Pictured in the photos are
my father in the front row bottom right with his Grade 8 Class; with friends at Moose Lake, his sister, Jacqueline, on the right; a copy of La Survivance; my father, his brother Albert and their dog.



When my grandfather returned from the War in 1919, the family moved to a homestead at Kinuso on Lesser Slave Lake, where my grandfather's older sister, Maria Jeanne, and her husband, Emile Vanderaegen, had a general store. A homestead was a large piece of government land that was made available to pioneers who were willing to work hard to establish a farm. In Alberta, the main homesteading years were from 1870 to and 1930. By 1919, it is likely that most of the best land had already been taken.

There is very rich farmland west of Kinuso in the Peace River District. As I was curious about how far east this good land extended, I made an Internet search and found Statistics Canada information from the 2006 Agricultural Census. In the Big Lakes Area which includes Kinuso on its eastern boundary, small amounts of rapeseed, oats, and barley are grown. By far the biggest crops, however, are used as fodder for cattle and pigs. Annual gross farm receipts in Alberta that year were $470.90 per acre, whereas in the Big Lakes Area, they were only $174.00. Agricultural capability of the land seems to be limited largely to stock raising.

I don't know if the family had livestock. If they had cattle, they wouldn't likely have had to eat so much fish. I can remember my father telling us about the family's efforts to grow timothy. He said the whole family sat around the kitchen table, placed the timothy on the table, and pounded at it with their hands trying to remove the seeds from the chaff. When I searched timothy on the Internet, I discovered it is a type of hay or alphalfa used for cattle feed. I don't know what the seeds would have been used for, but the attempt was not successful. I can only say that I admire their determination.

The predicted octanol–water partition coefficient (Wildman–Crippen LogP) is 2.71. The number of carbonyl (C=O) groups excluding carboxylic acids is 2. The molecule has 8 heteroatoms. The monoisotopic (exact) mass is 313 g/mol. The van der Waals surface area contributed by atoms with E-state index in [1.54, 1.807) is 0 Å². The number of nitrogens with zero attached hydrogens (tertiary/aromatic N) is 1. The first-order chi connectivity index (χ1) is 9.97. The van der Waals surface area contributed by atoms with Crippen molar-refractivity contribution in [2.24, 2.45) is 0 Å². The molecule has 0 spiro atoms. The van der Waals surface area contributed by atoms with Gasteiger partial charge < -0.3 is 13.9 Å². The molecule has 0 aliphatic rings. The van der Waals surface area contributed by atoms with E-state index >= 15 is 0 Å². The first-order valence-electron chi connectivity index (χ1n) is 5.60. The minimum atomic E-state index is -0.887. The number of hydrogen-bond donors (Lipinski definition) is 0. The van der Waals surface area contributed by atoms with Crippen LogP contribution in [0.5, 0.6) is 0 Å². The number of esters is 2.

Pictured in the photos are my Dad and his brother, Albert, in a dugout canoe;
my grandfather Albert Darimont with horses; my Dad flying a kite; and my Dad's sister Jacqueline aged 18.

Thursday, February 19, 2009



When he emigrated to Canada, my grandfather was receiving a pension from the Belgian army after having had a medical discharge due to sunstroke. As a result, upon the outbreak of World War I, he was required to return to Belgium and rejoin the army. I have often wondered about what happened to him in that war, especially after reading about the horrors of trench warfare and the high rate of casualty.

Recently, I discovered that my aunt Jacqueline, his daughter, believed that he was in the Intelligence Service. Whatever his role, one certainty is that he had to leave his wife and three children - John, Jacqueline and Jeanne - alone for the duration. My grandmother and the children lived at St. Albert near Edmonton until his return.

My mother found my grandfather a very stern person - "a true Victorian". She had nothing but praise for my grandmother who she said was very warm and loving. My grandmother had an excellent singing voice and often sang arias from the operas to the children.

The first photo is of my grandmother, Therese, as a young woman; the second is of my grandparents when young; and the third shows my grandmother, Therese, with her firstborn, Jean, who died in infancy.